OUTstanding Virginians 2014

Dr. Walter Sheppe – Biologist, Retired, Richmond*

Sheppe

Biologist Walter Sheppe grew up Hopewell, Virginia in a new subdivision, which provided lots of pools and puddles of water for catching tadpoles and crayfish. A gifted student, he was told by a grade school teacher that one day he would be President, but science not politics was to be his passion. Sheppe  received his B. S. in Biology from William and Mary in 1949  and nine years later a Ph.D. from the University of British Columbia. After serving in Germany in Army intelligence Sheppe held teaching posts at Vassar and the University of Buffalo. He taught biology and ecology at the University of Zambia before settling into a long  tenure at the University of Akron from 1968 to 1988. Even after retiring, he maintained an office at the University of Akron until his move back to Richmond in 2008. He authored a history book, First Man West, as well as numerous journal articles.

Dr. Walter Sheppe began his foray into the gay liberation movement in 1959, making him an early pioneer. He was a card-carrying member (Membership No. 1072) of the Mattachine Society, one of the earliest homophile organizations in the United States, and worked in their San Francisco office as a volunteer.  Today, he looks back on this unique group and ponders its historical significance. “The later organizations, after Stonewall, were more active and produced more,” he says, “but I wonder if we weren’t useful in setting the stage for Stonewall.”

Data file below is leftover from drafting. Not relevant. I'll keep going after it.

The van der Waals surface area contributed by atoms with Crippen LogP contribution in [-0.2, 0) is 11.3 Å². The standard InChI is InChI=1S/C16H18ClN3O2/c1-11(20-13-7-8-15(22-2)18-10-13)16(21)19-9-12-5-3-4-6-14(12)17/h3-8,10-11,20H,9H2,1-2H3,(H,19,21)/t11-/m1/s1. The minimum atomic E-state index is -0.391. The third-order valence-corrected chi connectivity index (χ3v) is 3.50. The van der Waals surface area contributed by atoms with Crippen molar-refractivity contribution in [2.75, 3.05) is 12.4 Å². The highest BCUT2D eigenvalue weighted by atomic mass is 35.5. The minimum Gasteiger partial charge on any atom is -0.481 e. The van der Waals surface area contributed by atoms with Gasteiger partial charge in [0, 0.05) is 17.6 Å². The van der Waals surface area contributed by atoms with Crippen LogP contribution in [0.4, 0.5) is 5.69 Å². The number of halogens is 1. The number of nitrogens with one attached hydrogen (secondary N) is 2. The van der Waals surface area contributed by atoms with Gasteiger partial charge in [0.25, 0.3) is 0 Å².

In San Francisco, he met many activists of the day, including some of the contributors to One Magazine, the first widely circulated pro-gay magazine in the U.S. In the 1970s, Dr. Sheppe was an activist and member of the Gay Academic Union, which opposed discrimination in schools and universities.  During their annual conferences in 1974 and 1975, Walter presented an Academic Gay Bill of Rights, focusing on the rights of sexual minorities at colleges and universities. The conference, at New York University, was inspiring. “Things were clearly changing,” he recalls; “students felt comfortable coming out.”

Back in Akron, Dr. Sheppe was out to faculty and students and advocated for adding sexual orientation to the university’s non-discrimination policy. He helped found the LGBT Union at the University of Akron and served as its first advisor. He was also a member of Akron’s HUG (Homosexual Unity Group) and the Kent Liberation Front at nearby Kent State, a more activist school.

Within professional organizations, such as the American Association of University Professors (as chapter president), The American Association for the Advancement of Science and the National Education Association, Dr. Sheppe crafted resolutions and worked to protect the rights of gays and lesbians. Despite his efforts, his own university was slow to change, largely because of opposition from a long-term president. However, when he returned to the campus several years ago, he was delighted to find that many of the policies he had championed were finally in place. “We won out in the end,” he says.